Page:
Roads League of Frederick, Carroll,
Howard and Montgomery counties and
others interested in better roads met
at Laytonsville in the interest of the
proposed State road from Olney,Mont
gomery county, to Westminster, Car
roll county. William H. Griffith, of
The principal address was by Jesse
P. King, president of the Good Roads
League. Mr. King described the route
of the proposed road, asserting that
no road improvement of the same cost
in the State would be of more value
to as widely diversified interests. The
road, he said, would run by Laytons
ville, Etchison, Damascus, Mount
Airy, Taylorsville, and Warfieldsburg
to Westminster, a distance of 38 miles,
and would connect with the Washing
ton pike at Olney and the Hanover
pike at Westminster, and would make
a continuous pike from Washington
almost to the Gettysburg battlefield,
running through sections of Montgom
ery and Carroll counties that are
most remote from railroads. Mr. King
declared the proposed road would
serve the best needs of the cross-
State travel from north to Washing
ton,from south to Pennsylvania points,
from a remote corner of Carroll coun
ty to the county seat at Westminster
and from a remote corner of Mont
gomery county to the eounty seat at
Rockville. The route, he said, has
|no difficult engineering features, the |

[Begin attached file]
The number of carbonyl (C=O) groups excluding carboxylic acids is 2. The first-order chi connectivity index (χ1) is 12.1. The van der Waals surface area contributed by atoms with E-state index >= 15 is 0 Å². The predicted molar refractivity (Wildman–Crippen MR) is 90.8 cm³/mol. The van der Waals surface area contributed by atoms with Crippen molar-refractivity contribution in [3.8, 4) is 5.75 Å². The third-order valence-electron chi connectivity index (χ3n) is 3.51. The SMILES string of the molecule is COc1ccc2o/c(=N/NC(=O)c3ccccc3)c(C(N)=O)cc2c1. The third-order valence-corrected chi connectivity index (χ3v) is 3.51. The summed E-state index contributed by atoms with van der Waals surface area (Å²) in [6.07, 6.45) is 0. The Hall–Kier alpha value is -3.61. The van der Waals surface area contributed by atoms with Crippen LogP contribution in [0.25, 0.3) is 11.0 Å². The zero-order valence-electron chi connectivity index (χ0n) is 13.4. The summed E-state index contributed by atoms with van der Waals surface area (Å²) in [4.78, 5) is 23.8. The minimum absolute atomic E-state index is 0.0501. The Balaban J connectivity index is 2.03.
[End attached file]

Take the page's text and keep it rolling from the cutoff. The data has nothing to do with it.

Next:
! entire route from Olney to Westmin
! ster being high and dry, escaping high
i waters or marshy stretches.
Francis C. Hutton, of the Good
Roads Commission, also addressed the
gathering. Mr. Hutton stated that he
recognized the importance of the im
provement of the proposed route and
pledged himself to do everything with-
I in his power to have the road con
The following committee was ap
pointed to meet Governor Crothers and
the members of the Good Roads Com
mission at Rockville next Tuesday to
urge that the desired improvement be
made; Wm. H. Griffith. James C.
Christopher, Jr.. L. E. Riggs, C. W.
Walker, Josiah W. Jones, Washington
B. Chichester and James Barnesby.
The Sweet Girl Graduate.
Next to the June bride, the fairest
flower of spring is the sweet girl grad
uate. She buds and blooms in every
section of the country and sheds the
perfume of violet water and sachet
i powder over all the land. While the
tow-maned college youths are crowd
| ing all the big words in the diction
ary into ponderous theses, settling all
| the problems of mankind and taking
! to the woods to roar out their orations,
the girl is very sensibly spending her
time at the dressmaker’s and settling
the really important problem of
i“W 7 hat shall I wear?” She realizes
! perfectly well that nobody cares
I whether her essay is on ‘ The Pleas
ures of Home” or ‘‘The Rights of
American W r omauhood.” She knows
| they will pay very little attention to
her essay; but if she is a dream of
ribbons and chiffon they will pay con
siderable attention to her. The essay
I is as insignificant a part of the cere
mony as the bridegroom at a fashion
' able w r edding. The girl herself’s the
They are not all raving beauties;
for Dorothy Dix tells us that “no wo